Nelly - Nellyville      
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written by Bomb 1st    
Two summers ago Nelly came out of nowhere to become a mainstay on the Billboard charts with his 8X platinum debut album, "Country Grammar." Even if you didn't own the album you were definitely hearing the singles, either while scanning channels on the radio, or having cars pass by bumping the infectious "Ride Wit' Me." It seemed anywhere you went, Nelly was there.

Things haven't changed much on his sophomore release, "Nellyville." He is still mackin' in full stride, still down to party whenever, still showcasing the ice whenever possible. This being said, the heavy theme on living the good life eventually adds up to some good music overall.

The party gets started upon being introduced to "Nellyville," Nelly's fictional town where the ghetto is so nice it could hang with Hollywood, and he doesn't even get around to describe how dope the good parts are. The album begins to heat up with the Neptune produced "Hot in Herre," another in the line of new beats from the hit-making duo that don't all sound quite as similar anymore. The chorus gets a little repetitive after a while, but this song is sure to burn up the clubs for the rest of the summer.

"Nellyville" really starts to hit its stride after a slow start with "On the Grind," which features a great beat and tons of St. Louis twang. The clapping sound is similar to Eminem's "Till I Collapse," but toned down quite a bit. Another great track is "The Gank," keeping the party vibe in full gear.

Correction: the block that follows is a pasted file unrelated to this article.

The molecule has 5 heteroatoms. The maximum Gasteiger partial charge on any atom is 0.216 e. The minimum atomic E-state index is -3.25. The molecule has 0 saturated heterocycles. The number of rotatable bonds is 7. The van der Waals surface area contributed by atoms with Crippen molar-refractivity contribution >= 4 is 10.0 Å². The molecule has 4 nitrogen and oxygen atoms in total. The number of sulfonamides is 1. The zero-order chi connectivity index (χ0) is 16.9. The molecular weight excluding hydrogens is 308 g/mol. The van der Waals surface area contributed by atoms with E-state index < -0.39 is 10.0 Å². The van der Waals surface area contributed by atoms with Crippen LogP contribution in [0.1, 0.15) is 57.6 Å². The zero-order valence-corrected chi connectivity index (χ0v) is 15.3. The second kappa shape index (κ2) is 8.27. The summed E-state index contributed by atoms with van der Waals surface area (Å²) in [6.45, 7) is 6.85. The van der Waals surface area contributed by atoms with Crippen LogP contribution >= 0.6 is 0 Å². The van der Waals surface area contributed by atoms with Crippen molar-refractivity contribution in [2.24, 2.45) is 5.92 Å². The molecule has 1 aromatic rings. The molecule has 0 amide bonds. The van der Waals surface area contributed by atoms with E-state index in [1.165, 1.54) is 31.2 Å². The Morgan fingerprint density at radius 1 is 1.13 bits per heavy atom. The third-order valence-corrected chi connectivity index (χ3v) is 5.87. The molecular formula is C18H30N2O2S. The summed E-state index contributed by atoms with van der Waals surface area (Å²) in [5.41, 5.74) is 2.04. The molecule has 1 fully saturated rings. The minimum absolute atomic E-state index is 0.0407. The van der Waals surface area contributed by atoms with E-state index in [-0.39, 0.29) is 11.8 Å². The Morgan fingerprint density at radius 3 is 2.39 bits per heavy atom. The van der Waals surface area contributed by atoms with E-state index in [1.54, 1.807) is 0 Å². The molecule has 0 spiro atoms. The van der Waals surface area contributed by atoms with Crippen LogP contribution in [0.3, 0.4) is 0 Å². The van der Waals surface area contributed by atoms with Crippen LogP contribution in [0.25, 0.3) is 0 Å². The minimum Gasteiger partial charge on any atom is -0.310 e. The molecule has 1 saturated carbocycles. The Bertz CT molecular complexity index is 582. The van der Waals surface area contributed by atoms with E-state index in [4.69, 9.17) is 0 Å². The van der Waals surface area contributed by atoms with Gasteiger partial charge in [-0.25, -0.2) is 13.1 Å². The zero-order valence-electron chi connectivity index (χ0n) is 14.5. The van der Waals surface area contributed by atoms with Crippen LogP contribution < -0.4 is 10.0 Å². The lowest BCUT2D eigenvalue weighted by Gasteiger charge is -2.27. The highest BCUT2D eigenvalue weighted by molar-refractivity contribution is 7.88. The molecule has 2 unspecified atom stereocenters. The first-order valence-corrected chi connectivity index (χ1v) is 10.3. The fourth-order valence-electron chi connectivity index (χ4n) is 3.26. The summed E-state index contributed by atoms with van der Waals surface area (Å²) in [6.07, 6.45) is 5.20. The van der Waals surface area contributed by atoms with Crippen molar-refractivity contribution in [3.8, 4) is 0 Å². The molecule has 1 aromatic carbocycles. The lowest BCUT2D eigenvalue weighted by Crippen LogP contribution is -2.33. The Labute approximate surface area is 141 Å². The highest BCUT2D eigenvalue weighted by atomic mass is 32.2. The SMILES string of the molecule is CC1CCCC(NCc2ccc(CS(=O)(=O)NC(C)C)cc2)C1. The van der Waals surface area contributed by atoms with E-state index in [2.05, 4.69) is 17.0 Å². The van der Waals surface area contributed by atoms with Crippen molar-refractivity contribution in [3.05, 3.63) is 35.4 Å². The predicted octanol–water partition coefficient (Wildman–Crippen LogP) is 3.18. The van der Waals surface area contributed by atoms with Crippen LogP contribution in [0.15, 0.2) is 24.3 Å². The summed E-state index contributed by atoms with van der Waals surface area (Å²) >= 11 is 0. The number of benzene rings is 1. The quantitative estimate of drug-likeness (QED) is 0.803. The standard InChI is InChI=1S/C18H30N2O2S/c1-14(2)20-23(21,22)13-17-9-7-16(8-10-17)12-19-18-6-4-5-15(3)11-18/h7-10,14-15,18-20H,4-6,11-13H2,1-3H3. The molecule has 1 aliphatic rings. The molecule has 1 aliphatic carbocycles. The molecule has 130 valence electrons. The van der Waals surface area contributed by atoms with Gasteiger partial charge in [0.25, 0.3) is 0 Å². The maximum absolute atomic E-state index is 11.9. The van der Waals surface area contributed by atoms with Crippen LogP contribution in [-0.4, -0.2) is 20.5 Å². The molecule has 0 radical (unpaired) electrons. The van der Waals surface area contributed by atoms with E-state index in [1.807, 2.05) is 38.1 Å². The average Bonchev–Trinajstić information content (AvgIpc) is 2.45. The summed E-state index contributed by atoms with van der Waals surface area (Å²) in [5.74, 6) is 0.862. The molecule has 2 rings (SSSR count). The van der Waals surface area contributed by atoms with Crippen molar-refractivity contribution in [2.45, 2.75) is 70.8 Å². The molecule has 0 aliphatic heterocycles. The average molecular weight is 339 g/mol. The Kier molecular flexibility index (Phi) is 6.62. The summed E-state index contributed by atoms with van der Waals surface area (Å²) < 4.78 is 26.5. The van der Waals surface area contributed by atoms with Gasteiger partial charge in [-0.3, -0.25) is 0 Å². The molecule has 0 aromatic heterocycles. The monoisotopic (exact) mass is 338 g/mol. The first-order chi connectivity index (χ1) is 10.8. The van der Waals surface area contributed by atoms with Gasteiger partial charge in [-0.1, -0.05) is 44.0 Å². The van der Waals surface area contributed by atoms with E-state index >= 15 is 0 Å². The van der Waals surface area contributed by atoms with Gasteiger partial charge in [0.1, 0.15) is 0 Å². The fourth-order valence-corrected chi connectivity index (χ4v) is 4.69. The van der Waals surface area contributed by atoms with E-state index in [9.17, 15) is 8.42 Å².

Nelly does find time to slow things down and speak from the heart. "Dilemma," featuring Kelly Rowland of Destiny's Child, is solid and currently getting some radio play, while "Say Now" all but removes Nelly from his imagination and has him spitting about the rough times in the ghetto.

Also included here is the "Roc the Mic" remix, where Nelly calls out a certain Blastmaster, and "#1," his hit single featured on the "Training Day" soundtrack. This isn't to say the album isn't without its filler. The tracks featuring the St. Lunatics crew are pretty flat, and the tracks where Nelly is singing more than rapping seem to falter as well.

Overall, this is a good follow-up album from Nelly. He might not have the best mic skills in the game, but if you are looking to spark the party, you don't need to look much further than the escapist zenith that is "Nellyville."